I was listening to Celeste Headlee interview Anil Dash on the latest episode of the Slate podcast What Next: TBD, and Dash said something about the kind of web communities we should build, and encourage, to combat the rise of white supremacy among wealthy and influential tech leaders and the communities they fund:
How do we make there be a community that has its own recipes and how many of the apps you use every day are home cooked meals made by somebody you love in a community that you’re from? It can be that, it’s happening again.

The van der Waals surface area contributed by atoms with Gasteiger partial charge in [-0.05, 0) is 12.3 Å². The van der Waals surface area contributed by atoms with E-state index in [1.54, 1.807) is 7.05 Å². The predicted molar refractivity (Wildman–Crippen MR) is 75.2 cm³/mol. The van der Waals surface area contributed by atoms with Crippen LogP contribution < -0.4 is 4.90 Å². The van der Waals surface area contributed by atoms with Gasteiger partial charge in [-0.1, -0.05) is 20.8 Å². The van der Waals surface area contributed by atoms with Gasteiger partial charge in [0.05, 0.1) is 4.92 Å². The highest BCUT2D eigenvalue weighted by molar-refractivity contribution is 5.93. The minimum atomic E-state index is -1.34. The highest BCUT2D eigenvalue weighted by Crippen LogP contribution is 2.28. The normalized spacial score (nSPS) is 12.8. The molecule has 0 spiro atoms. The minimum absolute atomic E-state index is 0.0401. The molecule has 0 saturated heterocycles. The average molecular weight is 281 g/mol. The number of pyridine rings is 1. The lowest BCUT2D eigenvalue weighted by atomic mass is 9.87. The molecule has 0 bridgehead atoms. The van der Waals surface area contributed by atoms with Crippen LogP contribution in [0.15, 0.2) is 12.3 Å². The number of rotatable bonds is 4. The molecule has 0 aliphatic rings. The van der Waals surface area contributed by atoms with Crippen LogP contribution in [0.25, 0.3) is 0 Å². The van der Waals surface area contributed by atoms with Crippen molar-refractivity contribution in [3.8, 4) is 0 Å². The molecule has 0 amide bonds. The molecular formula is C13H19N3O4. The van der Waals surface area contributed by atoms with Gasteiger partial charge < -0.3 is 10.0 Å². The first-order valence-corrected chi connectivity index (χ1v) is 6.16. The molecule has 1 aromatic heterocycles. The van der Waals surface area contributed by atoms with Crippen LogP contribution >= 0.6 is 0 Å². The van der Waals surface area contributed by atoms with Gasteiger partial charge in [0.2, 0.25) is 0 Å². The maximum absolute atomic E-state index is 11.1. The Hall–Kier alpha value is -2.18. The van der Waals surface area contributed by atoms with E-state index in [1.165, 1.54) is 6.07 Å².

This immediately struck me as a perfect description of what I like about Micro.blog and Omg.lol. Each is made by a person or a small team who are constantly involved in the community, who we can report bugs to, suggest features to, or just chat with, and who greet criticism head-on with clear explanations of why they hold their positions, and who maintain a willingness to change their minds.
I’m not saying they’re perfect – after all, like you and I, they’re people, so of course they’re not perfect. But that’s just it: they’re people, and they treat their users like they’re people, too.
We get all of this because we pay a really, really reasonable fee to join these communities, relieving them of the need to pursue increasingly questionable methods of revenue generation.
That’s the web worth paying for, and I’m happy to be here.